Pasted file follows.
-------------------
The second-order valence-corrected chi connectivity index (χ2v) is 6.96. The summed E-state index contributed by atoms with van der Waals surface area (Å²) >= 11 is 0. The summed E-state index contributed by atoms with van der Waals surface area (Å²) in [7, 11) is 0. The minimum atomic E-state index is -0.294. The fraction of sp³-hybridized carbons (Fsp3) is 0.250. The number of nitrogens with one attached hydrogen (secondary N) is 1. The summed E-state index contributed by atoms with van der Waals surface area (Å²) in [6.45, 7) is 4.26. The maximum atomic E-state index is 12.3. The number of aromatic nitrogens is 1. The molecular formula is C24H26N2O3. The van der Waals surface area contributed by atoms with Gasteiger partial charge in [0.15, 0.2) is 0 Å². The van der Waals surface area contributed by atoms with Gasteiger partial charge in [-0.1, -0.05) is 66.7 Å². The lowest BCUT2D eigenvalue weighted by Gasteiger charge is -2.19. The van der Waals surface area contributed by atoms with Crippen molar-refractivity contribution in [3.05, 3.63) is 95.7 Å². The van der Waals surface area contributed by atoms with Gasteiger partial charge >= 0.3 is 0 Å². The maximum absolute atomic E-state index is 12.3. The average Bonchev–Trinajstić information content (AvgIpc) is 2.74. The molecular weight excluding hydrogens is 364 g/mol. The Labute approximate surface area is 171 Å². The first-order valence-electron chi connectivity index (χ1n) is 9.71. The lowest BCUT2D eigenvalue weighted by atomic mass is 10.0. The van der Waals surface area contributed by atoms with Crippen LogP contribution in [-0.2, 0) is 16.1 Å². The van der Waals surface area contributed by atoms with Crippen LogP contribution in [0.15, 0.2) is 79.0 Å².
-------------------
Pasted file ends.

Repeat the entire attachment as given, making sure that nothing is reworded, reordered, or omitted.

The second-order valence-corrected chi connectivity index (χ2v) is 6.96. The summed E-state index contributed by atoms with van der Waals surface area (Å²) >= 11 is 0. The summed E-state index contributed by atoms with van der Waals surface area (Å²) in [7, 11) is 0. The minimum atomic E-state index is -0.294. The fraction of sp³-hybridized carbons (Fsp3) is 0.250. The number of nitrogens with one attached hydrogen (secondary N) is 1. The summed E-state index contributed by atoms with van der Waals surface area (Å²) in [6.45, 7) is 4.26. The maximum atomic E-state index is 12.3. The number of aromatic nitrogens is 1. The molecular formula is C24H26N2O3. The van der Waals surface area contributed by atoms with Gasteiger partial charge in [0.15, 0.2) is 0 Å². The van der Waals surface area contributed by atoms with Gasteiger partial charge in [-0.1, -0.05) is 66.7 Å². The lowest BCUT2D eigenvalue weighted by Gasteiger charge is -2.19. The van der Waals surface area contributed by atoms with Crippen molar-refractivity contribution in [3.05, 3.63) is 95.7 Å². The van der Waals surface area contributed by atoms with Gasteiger partial charge >= 0.3 is 0 Å². The maximum absolute atomic E-state index is 12.3. The average Bonchev–Trinajstić information content (AvgIpc) is 2.74. The molecular weight excluding hydrogens is 364 g/mol. The Labute approximate surface area is 171 Å². The first-order valence-electron chi connectivity index (χ1n) is 9.71. The lowest BCUT2D eigenvalue weighted by atomic mass is 10.0. The van der Waals surface area contributed by atoms with Crippen LogP contribution in [-0.2, 0) is 16.1 Å². The van der Waals surface area contributed by atoms with Crippen LogP contribution in [0.15, 0.2) is 79.0 Å².